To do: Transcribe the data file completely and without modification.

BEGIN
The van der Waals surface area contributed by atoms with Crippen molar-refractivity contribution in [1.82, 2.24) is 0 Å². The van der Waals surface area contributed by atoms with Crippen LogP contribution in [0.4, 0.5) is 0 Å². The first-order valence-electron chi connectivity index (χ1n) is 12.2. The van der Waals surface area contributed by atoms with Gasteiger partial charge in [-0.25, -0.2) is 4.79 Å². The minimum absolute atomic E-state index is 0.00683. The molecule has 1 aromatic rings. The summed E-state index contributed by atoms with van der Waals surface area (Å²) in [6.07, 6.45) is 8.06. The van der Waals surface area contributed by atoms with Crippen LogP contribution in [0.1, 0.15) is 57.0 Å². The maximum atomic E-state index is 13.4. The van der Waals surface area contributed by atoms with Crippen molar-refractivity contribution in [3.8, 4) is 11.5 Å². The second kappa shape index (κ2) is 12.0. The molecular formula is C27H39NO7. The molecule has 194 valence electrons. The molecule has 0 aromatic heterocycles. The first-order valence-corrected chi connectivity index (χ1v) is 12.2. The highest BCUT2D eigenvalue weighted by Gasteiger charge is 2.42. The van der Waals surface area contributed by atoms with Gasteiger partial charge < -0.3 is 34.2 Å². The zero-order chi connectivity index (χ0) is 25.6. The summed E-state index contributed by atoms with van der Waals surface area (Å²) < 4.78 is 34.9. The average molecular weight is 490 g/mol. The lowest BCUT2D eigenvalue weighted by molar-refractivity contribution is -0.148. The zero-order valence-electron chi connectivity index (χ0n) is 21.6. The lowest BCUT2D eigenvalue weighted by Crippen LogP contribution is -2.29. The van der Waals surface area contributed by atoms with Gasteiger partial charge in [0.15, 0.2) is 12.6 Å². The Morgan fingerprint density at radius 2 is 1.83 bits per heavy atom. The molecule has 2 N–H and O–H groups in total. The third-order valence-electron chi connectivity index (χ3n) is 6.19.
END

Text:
The van der Waals surface area contributed by atoms with Crippen molar-refractivity contribution in [1.82, 2.24) is 0 Å². The van der Waals surface area contributed by atoms with Crippen LogP contribution in [0.4, 0.5) is 0 Å². The first-order valence-electron chi connectivity index (χ1n) is 12.2. The van der Waals surface area contributed by atoms with Gasteiger partial charge in [-0.25, -0.2) is 4.79 Å². The minimum absolute atomic E-state index is 0.00683. The molecule has 1 aromatic rings. The summed E-state index contributed by atoms with van der Waals surface area (Å²) in [6.07, 6.45) is 8.06. The van der Waals surface area contributed by atoms with Crippen LogP contribution in [0.1, 0.15) is 57.0 Å². The maximum atomic E-state index is 13.4. The van der Waals surface area contributed by atoms with Crippen molar-refractivity contribution in [3.8, 4) is 11.5 Å². The second kappa shape index (κ2) is 12.0. The molecular formula is C27H39NO7. The molecule has 194 valence electrons. The molecule has 0 aromatic heterocycles. The first-order valence-corrected chi connectivity index (χ1v) is 12.2. The highest BCUT2D eigenvalue weighted by Gasteiger charge is 2.42. The van der Waals surface area contributed by atoms with Gasteiger partial charge < -0.3 is 34.2 Å². The zero-order chi connectivity index (χ0) is 25.6. The summed E-state index contributed by atoms with van der Waals surface area (Å²) < 4.78 is 34.9. The average molecular weight is 490 g/mol. The lowest BCUT2D eigenvalue weighted by molar-refractivity contribution is -0.148. The zero-order valence-electron chi connectivity index (χ0n) is 21.6. The lowest BCUT2D eigenvalue weighted by Crippen LogP contribution is -2.29. The van der Waals surface area contributed by atoms with Gasteiger partial charge in [0.15, 0.2) is 12.6 Å². The Morgan fingerprint density at radius 2 is 1.83 bits per heavy atom. The molecule has 2 N–H and O–H groups in total. The third-order valence-electron chi connectivity index (χ3n) is 6.19.